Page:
I would also like to see the ability to block all plugin/activeX content from executing on a page unsoliticited, by plugin/control and by page. For example I can state that I never want Flash animations to run automatically and instead I would get a placeholder where the animation would be. I could then click on that placeholder to get a menu that would allow me to execute that specific piece of content, execute all content of that type on this page or to execute all content on this page. This would improve security because nothing would execute without the user knowing. It would improve performance because bulky content would not be loaded up-front. It would also improve usability in environments like Remote Desktop because animations or other content would not overwhelm the existing bandwidth. The same options for images would be excellent.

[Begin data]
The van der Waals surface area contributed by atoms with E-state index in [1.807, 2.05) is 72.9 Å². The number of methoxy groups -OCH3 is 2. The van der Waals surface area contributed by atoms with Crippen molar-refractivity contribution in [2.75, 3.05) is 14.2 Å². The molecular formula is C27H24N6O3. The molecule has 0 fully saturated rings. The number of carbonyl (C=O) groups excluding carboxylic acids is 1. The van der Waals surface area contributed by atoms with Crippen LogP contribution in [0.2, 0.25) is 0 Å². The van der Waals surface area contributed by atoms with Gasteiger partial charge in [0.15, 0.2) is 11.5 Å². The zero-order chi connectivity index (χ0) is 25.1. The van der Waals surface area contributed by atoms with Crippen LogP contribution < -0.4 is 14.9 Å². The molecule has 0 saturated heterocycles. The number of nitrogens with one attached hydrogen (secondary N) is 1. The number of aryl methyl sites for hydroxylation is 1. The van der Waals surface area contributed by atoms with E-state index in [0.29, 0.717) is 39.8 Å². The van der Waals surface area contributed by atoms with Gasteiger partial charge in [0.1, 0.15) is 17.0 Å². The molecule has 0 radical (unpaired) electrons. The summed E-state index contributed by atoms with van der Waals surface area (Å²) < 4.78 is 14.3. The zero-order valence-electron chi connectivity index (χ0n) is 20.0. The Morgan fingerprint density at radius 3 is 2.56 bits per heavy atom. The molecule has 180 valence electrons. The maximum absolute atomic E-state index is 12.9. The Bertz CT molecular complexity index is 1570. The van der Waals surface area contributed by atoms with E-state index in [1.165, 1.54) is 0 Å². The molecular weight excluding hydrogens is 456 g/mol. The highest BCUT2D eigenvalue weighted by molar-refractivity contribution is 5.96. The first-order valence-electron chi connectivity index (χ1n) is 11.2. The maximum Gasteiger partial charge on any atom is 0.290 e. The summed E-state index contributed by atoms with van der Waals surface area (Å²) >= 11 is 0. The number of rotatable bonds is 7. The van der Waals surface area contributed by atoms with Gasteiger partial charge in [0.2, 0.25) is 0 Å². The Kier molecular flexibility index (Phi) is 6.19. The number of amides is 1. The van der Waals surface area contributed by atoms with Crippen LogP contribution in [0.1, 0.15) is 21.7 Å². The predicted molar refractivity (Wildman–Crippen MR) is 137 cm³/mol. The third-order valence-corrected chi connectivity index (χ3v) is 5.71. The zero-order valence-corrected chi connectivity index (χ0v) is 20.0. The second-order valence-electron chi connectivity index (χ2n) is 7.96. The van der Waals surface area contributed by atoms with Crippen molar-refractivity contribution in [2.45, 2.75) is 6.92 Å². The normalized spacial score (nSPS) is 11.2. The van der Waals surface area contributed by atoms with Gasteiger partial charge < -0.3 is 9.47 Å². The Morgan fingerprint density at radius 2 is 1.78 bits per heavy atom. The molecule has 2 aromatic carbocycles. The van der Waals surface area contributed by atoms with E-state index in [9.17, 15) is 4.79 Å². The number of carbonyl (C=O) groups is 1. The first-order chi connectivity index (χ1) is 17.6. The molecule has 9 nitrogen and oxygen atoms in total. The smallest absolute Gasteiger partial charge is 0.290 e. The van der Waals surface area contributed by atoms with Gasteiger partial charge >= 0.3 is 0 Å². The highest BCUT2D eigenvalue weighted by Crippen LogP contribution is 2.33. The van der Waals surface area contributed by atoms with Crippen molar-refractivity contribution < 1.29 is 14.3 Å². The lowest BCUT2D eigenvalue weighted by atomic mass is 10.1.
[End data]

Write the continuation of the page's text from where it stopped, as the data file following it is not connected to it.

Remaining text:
157. Anonymous says:

    i love ie 6 and just worrry about security is about it. i surf a lot and have tried all the major browsers. none compare to ie for speed and fault free use imo. i use netcaptor 7.52 on top of ie 6 for its tabbed enhancements. avant browser does the same thing but has had problems with memory leaks.

    netcaptor does act buggy at times.

    i am a very long time mac user that moved to windows with win98 second.

    now firmly a windows user.

    ie could stand to learn a lot from necaptor 7.52

    see how they allow control of the tabs…closing with right click or center click